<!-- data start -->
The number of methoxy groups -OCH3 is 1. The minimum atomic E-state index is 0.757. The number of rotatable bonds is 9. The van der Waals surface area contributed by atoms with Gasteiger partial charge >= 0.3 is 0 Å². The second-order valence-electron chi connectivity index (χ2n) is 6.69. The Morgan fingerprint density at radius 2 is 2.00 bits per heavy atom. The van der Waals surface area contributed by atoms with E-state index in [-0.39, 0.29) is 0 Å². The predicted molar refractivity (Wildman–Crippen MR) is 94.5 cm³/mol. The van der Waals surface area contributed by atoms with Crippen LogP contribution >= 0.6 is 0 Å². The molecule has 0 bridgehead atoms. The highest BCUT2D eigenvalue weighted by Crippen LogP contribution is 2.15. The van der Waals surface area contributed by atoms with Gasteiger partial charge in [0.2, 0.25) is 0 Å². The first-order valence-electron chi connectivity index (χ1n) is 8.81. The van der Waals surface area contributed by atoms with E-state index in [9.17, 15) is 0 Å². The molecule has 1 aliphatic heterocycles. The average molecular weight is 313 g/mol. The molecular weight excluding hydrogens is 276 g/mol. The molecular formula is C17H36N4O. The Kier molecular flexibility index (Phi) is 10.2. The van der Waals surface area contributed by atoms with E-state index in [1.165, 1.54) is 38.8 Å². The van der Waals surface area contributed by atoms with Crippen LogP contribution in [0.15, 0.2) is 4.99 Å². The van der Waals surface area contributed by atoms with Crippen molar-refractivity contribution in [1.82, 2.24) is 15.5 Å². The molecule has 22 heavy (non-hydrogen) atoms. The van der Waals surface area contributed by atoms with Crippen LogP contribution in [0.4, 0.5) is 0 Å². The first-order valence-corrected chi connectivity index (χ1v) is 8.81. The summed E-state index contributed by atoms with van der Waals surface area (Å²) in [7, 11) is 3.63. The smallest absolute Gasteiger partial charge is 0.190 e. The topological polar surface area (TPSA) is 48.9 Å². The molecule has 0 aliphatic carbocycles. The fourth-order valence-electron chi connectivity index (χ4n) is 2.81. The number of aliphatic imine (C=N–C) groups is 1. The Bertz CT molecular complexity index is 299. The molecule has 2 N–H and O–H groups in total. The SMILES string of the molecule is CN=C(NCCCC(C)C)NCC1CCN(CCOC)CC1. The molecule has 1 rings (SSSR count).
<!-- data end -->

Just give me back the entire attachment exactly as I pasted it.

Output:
The number of methoxy groups -OCH3 is 1. The minimum atomic E-state index is 0.757. The number of rotatable bonds is 9. The van der Waals surface area contributed by atoms with Gasteiger partial charge >= 0.3 is 0 Å². The second-order valence-electron chi connectivity index (χ2n) is 6.69. The Morgan fingerprint density at radius 2 is 2.00 bits per heavy atom. The van der Waals surface area contributed by atoms with E-state index in [-0.39, 0.29) is 0 Å². The predicted molar refractivity (Wildman–Crippen MR) is 94.5 cm³/mol. The van der Waals surface area contributed by atoms with Crippen LogP contribution >= 0.6 is 0 Å². The molecule has 0 bridgehead atoms. The highest BCUT2D eigenvalue weighted by Crippen LogP contribution is 2.15. The van der Waals surface area contributed by atoms with Gasteiger partial charge in [0.2, 0.25) is 0 Å². The first-order valence-electron chi connectivity index (χ1n) is 8.81. The van der Waals surface area contributed by atoms with E-state index in [9.17, 15) is 0 Å². The molecule has 1 aliphatic heterocycles. The average molecular weight is 313 g/mol. The molecular weight excluding hydrogens is 276 g/mol. The molecular formula is C17H36N4O. The Kier molecular flexibility index (Phi) is 10.2. The van der Waals surface area contributed by atoms with E-state index in [1.165, 1.54) is 38.8 Å². The van der Waals surface area contributed by atoms with Crippen LogP contribution in [0.15, 0.2) is 4.99 Å². The van der Waals surface area contributed by atoms with Crippen molar-refractivity contribution in [1.82, 2.24) is 15.5 Å². The molecule has 22 heavy (non-hydrogen) atoms. The van der Waals surface area contributed by atoms with Crippen LogP contribution in [0.4, 0.5) is 0 Å². The first-order valence-corrected chi connectivity index (χ1v) is 8.81. The summed E-state index contributed by atoms with van der Waals surface area (Å²) in [7, 11) is 3.63. The smallest absolute Gasteiger partial charge is 0.190 e. The topological polar surface area (TPSA) is 48.9 Å². The molecule has 0 aliphatic carbocycles. The fourth-order valence-electron chi connectivity index (χ4n) is 2.81. The number of aliphatic imine (C=N–C) groups is 1. The Bertz CT molecular complexity index is 299. The molecule has 2 N–H and O–H groups in total. The SMILES string of the molecule is CN=C(NCCCC(C)C)NCC1CCN(CCOC)CC1. The molecule has 1 rings (SSSR count).